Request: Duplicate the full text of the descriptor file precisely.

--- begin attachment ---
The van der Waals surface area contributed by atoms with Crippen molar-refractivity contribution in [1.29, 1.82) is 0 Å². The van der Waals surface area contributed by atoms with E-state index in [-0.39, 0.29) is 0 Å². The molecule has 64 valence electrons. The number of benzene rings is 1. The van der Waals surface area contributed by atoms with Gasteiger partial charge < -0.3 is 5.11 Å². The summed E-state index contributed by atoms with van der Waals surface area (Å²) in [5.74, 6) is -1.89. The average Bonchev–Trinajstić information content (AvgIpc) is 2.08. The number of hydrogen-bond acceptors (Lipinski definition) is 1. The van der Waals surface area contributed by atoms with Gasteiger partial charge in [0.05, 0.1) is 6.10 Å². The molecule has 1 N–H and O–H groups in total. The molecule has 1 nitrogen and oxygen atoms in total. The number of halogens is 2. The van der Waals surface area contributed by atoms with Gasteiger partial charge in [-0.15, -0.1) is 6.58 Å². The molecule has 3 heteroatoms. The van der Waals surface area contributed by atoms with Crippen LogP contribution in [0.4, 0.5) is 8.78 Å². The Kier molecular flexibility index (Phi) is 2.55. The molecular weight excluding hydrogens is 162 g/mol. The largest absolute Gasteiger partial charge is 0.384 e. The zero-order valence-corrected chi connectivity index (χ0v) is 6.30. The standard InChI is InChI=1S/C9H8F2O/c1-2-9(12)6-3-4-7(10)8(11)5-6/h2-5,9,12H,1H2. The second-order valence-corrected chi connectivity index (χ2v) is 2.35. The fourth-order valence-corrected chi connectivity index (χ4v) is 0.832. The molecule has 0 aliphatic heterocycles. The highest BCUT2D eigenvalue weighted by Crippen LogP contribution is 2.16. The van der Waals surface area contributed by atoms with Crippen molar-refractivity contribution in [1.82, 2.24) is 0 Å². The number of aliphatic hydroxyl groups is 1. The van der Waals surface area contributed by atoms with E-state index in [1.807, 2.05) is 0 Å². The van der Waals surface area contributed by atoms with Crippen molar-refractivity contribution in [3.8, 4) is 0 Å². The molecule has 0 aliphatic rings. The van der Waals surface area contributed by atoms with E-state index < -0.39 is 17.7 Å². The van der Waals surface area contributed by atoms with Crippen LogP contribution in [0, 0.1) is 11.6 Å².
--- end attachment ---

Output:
The van der Waals surface area contributed by atoms with Crippen molar-refractivity contribution in [1.29, 1.82) is 0 Å². The van der Waals surface area contributed by atoms with E-state index in [-0.39, 0.29) is 0 Å². The molecule has 64 valence electrons. The number of benzene rings is 1. The van der Waals surface area contributed by atoms with Gasteiger partial charge < -0.3 is 5.11 Å². The summed E-state index contributed by atoms with van der Waals surface area (Å²) in [5.74, 6) is -1.89. The average Bonchev–Trinajstić information content (AvgIpc) is 2.08. The number of hydrogen-bond acceptors (Lipinski definition) is 1. The van der Waals surface area contributed by atoms with Gasteiger partial charge in [0.05, 0.1) is 6.10 Å². The molecule has 1 N–H and O–H groups in total. The molecule has 1 nitrogen and oxygen atoms in total. The number of halogens is 2. The van der Waals surface area contributed by atoms with Gasteiger partial charge in [-0.15, -0.1) is 6.58 Å². The molecule has 3 heteroatoms. The van der Waals surface area contributed by atoms with Crippen LogP contribution in [0.4, 0.5) is 8.78 Å². The Kier molecular flexibility index (Phi) is 2.55. The molecular weight excluding hydrogens is 162 g/mol. The largest absolute Gasteiger partial charge is 0.384 e. The zero-order valence-corrected chi connectivity index (χ0v) is 6.30. The standard InChI is InChI=1S/C9H8F2O/c1-2-9(12)6-3-4-7(10)8(11)5-6/h2-5,9,12H,1H2. The second-order valence-corrected chi connectivity index (χ2v) is 2.35. The fourth-order valence-corrected chi connectivity index (χ4v) is 0.832. The molecule has 0 aliphatic heterocycles. The highest BCUT2D eigenvalue weighted by Crippen LogP contribution is 2.16. The van der Waals surface area contributed by atoms with Crippen molar-refractivity contribution in [1.82, 2.24) is 0 Å². The number of aliphatic hydroxyl groups is 1. The van der Waals surface area contributed by atoms with E-state index in [1.807, 2.05) is 0 Å². The van der Waals surface area contributed by atoms with Crippen molar-refractivity contribution in [3.8, 4) is 0 Å². The molecule has 0 aliphatic rings. The van der Waals surface area contributed by atoms with E-state index < -0.39 is 17.7 Å². The van der Waals surface area contributed by atoms with Crippen LogP contribution in [0, 0.1) is 11.6 Å².